James Foley: Mother of murdered US journalist says 'his legacy lives on through his bravery' - as IS 'Beatle' is sentenced

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The graphic video of James Foley's murder was, for many in America and elsewhere, a grim introduction to the brutal world of Islamic State.

Taken hostage while covering the civil war in Syria, the 40-year-old freelance journalist from Illinois was held for two years and became the first US citizen to be killed by the terror group.

His mother Diane, who established a foundation advocating for the freedom of American hostages in her son's memory, told Sky News: "He was the eldest of our five children and nothing will replace him."

She is "very grateful" for Alexanda Kotey's guilty plea and that El Shafee Elsheikh was found guilty after a trial in Virginia but her campaign is not over.

"I can't let it rest while there are 59 US citizens wrongfully detained, suffering like Jim did… their return should be a priority," she said.

Read more:
Alexanda Kotey jailed for life in US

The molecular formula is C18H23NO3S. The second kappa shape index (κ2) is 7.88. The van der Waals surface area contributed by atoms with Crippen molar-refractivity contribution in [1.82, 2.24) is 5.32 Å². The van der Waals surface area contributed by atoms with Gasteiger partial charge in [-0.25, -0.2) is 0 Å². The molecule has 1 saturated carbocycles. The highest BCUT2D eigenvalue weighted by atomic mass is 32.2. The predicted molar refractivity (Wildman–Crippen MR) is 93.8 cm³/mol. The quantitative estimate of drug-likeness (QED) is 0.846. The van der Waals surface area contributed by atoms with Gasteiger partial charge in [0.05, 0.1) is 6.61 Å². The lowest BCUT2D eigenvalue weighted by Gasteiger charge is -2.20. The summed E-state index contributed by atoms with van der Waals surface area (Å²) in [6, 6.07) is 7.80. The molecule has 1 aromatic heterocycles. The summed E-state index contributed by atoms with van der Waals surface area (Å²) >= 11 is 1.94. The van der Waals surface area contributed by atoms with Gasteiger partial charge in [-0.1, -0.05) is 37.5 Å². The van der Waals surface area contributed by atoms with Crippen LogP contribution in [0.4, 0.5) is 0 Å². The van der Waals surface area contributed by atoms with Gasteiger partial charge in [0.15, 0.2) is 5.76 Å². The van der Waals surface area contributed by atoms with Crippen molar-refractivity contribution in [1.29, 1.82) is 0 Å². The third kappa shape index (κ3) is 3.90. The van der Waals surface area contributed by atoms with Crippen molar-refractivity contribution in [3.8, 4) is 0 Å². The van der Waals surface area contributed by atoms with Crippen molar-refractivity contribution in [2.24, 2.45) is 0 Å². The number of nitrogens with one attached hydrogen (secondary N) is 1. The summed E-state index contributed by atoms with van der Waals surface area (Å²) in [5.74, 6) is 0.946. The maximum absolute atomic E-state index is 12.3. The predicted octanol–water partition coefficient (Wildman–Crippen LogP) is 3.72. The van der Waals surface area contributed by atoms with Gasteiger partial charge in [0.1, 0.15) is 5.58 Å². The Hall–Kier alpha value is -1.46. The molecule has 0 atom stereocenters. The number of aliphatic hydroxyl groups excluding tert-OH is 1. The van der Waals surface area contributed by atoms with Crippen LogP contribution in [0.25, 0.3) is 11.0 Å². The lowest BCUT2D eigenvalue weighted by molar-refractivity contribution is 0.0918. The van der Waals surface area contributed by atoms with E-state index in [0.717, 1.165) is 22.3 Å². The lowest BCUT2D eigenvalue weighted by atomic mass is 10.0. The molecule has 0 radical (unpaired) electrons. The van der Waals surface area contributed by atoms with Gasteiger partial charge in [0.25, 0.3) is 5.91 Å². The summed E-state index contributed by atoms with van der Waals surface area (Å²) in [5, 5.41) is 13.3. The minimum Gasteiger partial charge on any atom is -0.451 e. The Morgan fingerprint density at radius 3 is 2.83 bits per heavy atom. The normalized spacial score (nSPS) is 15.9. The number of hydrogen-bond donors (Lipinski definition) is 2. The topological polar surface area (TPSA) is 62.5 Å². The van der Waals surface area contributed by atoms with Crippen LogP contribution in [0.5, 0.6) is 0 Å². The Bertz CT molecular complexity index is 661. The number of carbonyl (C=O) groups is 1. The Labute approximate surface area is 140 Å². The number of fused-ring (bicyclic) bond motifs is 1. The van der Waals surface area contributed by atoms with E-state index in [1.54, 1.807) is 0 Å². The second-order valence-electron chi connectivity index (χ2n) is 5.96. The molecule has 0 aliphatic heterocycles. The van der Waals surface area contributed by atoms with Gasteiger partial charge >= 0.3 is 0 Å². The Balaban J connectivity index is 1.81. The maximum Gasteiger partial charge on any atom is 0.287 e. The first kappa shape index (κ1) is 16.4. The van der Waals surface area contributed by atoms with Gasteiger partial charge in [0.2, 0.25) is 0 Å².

Diane Foley, who feared at times she would never see justice for her son, had campaigned for the so-called Islamic State "Beatles" to be tried in a US court.

"This speaks to a very strong case for the American Department of Justice, the FBI and our friends in Scotland Yard working together."

"It wouldn't have happened without the US government, British government and our allies co-operating," she said.

"This was a difficult case. They were shrewd, they never allowed hostages to see their faces, they had strict security protocols to protect their identity.

"It is a miracle in itself that the Syrian Democratic Forces were able to identify them and detain them," she added.

In his final letter to his parents before his murder, James Foley spoke of struggling to get through the "dark days" in captivity in Syria.

The former primary school teacher-turned-journalist, who had gone to document the impact of the war on citizens, said he held his family "in his heart".

Eight years after his murder in the desert, he remains in their hearts, too. His mother told Sky News: "He is more alive than ever.

"His legacy lives on through his bravery and that is the legacy of all American and British hostages who lost their lives.

"I hope their courage will continue to speak loudly and clearly for the US to prioritise the return of our citizens who have been kidnapped or detained."

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